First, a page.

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Deacons of churches are distinct from bishops or preaching elders (Php. 1:1; 1Tim. 3:10- 13 Acts 6:1- 7). A deacon is a servant acting under the direct orders of the great Master from whom I have received the gift of grace and the effectual power of God. In scriptures, we read the following deacons /deaconess 1. Philip was the deacon (Acts 6:5; 8:5- 40 21:8- 9), not the apostle listed in Lk. 6:14. 2. Apostle Paul was also a deacon. (Eph 3:7) A Greek word diakonos (G1249) is used to refer him a deacon 3. Phebe, a deaconess of the church at Cenchrea (Rom 16:1) Ten Qualifications for Deacons: 1. Grave (1Tim. 3: 8). Greek: semnos (G4586). Translated " grave" (1Tim. 3: 4; Tit. 2: 2) and " honest" (Php. 4: 8) 2. Not doubletongued (1Tim. 3: 8). Greek: dilogos (G1351), liars; saying different things to different persons on the same subject. 3. Not give to much wine (1Tim. 3: 8) even unfermented (in the cluster; Isa. 65: 8) 4. Not greedy of filthy lucre (1Tim. 3: 8). see point 10, 1Tim. 3: 2 (cp. 1Pet. 5: 2) 5. Holding the mystery of the faith in a pure conscience (1Tim. 3: 9). They must maintain a good conscience and be able to demonstrate the mysterious power of faith (Mk. 9: 23; 11: 22- 24 16: 17- 18, 1Th. 1: 3) 6. Let them be proved (1Tim. 3: 10). The same as not a new convert, in 1Tim. 3: 6. Let them be tested and proved worthy of the office, and able to keep themselves from being lifted up in pride and falling in the same manner Satan did. 1Tim. 3: 6 7. Blameless. Greek:anengkletos (G410) (1Tim. 3:10). Translated "blameless" (1Tim. 3:10; 1Cor. 1:18; Tit. 1:6- 7) and "unreprovable" (Col. 1:22). They must be free from evil and reproach 8. Their wives must meet certain qualifications (1Tim. 3:11). See the points below 9. Each, the husband of one wife (1Tim. 3:12). No polygamist 10. Each, the ruler of his own house (1Tim. 3:12), as required of bishops (1Tim. 3:4- 5) In Bible, we also read two great rewards for faithful deacons: 1. Purchase a good degree. Greek:peripoieomai (G4046), to preserve, acquire, keep safe, and protect for oneself a good degree or rank among Christians (1Tim. 3:13; Acts 20:28). 2. Great boldness in the faith. Greek:parrhesia (G3954), freedom of speech. Translated "boldness of speech" (2Cor. 7:4); "plainness of speech" (2Cor. 3:12); "freely" (Acts 2:29); "confidence" (Acts 28:31; Heb. 3:6; 10:35; 1Jn. 2:28; 3:21; 5:14); "boldness" and "boldly" (Jn. 7:26; Acts 4:13, 29, 31; Eph. 3:12; 6:19; Php. 1:20; 1Tim. 3:13; Phm. 1:8; Heb. 4:16; 10:19; 1Jn. 4:17); "openly" (Mk. 8:32; Jn. 7:4, 13; 11:54; 18:20; Col. 2:15); and "plainly" (Jn. 10:24; 11:14; 16:25, 29).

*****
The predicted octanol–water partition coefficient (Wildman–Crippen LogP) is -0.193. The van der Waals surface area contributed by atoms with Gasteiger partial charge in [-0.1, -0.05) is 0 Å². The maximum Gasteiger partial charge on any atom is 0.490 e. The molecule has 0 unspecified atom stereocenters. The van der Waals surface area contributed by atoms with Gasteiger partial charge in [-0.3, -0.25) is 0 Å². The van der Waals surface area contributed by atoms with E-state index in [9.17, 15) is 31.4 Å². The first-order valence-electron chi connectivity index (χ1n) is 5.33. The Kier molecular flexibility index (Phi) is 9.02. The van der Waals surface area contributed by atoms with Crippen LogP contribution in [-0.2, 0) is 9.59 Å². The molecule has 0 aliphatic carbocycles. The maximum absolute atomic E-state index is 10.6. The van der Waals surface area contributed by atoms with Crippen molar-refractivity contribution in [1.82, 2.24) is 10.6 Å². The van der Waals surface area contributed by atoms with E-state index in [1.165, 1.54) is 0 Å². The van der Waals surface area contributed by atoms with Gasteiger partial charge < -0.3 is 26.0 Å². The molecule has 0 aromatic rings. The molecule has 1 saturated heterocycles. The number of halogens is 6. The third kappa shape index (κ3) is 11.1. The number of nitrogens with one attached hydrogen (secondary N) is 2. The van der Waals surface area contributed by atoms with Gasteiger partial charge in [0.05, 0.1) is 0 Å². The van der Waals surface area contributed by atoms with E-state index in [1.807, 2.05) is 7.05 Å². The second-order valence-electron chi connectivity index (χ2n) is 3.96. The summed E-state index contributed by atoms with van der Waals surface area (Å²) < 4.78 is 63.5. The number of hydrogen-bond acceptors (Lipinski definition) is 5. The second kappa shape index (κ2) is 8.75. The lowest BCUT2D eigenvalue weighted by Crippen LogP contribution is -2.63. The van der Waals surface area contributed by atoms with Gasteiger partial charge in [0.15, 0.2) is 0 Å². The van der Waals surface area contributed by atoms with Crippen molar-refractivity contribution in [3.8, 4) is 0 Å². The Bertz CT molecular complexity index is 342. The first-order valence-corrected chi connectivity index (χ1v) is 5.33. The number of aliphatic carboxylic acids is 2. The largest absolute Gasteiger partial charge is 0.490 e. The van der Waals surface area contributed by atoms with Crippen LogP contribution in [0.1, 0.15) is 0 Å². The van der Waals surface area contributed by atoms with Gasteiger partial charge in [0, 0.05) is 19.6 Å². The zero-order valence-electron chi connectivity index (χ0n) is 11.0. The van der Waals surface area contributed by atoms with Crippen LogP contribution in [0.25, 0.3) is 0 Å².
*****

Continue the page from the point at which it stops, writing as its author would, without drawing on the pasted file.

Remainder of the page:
Most scholars agree that the concept of the position of deacon was first modeled in the early church in Jerusalem as recorded in Acts 6:1-7. Although the formal title of Deacon was not applied in this text, the word "serve" used in verse 2 is translated from the Greek word "diakoneo" from which we get the English word deacon. The full duties of the men appointed and ordained to that position were not outlined in specific terms. However, in general it is clear that the purpose and role of those first deacons was to free the apostles (pastors) from the hands-on, physical/material responsibilities of the early church so that they (the apostles) could devote themselves "to prayer and to the ministry of the word." Deacons today are usually charged with the same type responsibilities during their ordinations. The apostles directed that "seven men of good repute, full of the Spirit and of wisdom" be selected by and from "the full number of the disciples" in order to manage the daily distribution to the widows. The seven men selected are listed in this passage and include Stephen, Philip, Prochorus, Nicanor, Timon, Parmenas and Nicolaus. The apostles then prayed for them and laid their hands on them in what appears to be the forerunner of our present day deacon ordination services. The immediate benefits of making these changes in their organizational structure are listed in the very next verse: v.7 "And the word of God continued to increase, and the number of disciples multiplied greatly in Jerusalem..." The placement of that statement at this point in this text indicates that there is a correlation between the improved efficiency of their overall operation and the blessing of increase given to them by almighty God. In the young Christian church of Acts 6, managing the daily distribution to the widows among them appears to have been their most pressing physical concern and the cause of some controversy. Today, the physical and material concerns of modern churches may manifest themselves differently, but the principle is the same: deacons serve the church by caring for the physical/material needs of the members so that the elders (pastors) can focus on prayer and ministry of the word through preaching and teaching. Local churches consist of both spiritual and material components. In general, deacons manage the material components and pastors/elders manage the spiritual components. Although there may be overlap and areas of grey, deacons are normally not viewed as occupying a governing office within the church, but are seen rather as servant leaders. The only other potential mention of a deacon by name that I have found in the New Testament is in Romans 16:1 with Paul's reference to Phoebe. However, it is unclear and very controversial as to whether a woman can (or should) serve as a deacon. While most bible translators use the word servant here to translate "diakonon" (the femine form of diakonos) - believing that the context denies an inference to the official office of deacon - there are some who use the word "deaconess" instead. Though it is unclear based on the information we have, it is at least possible that Phoebe held the office of Deaconess in the church at Cenchreae.
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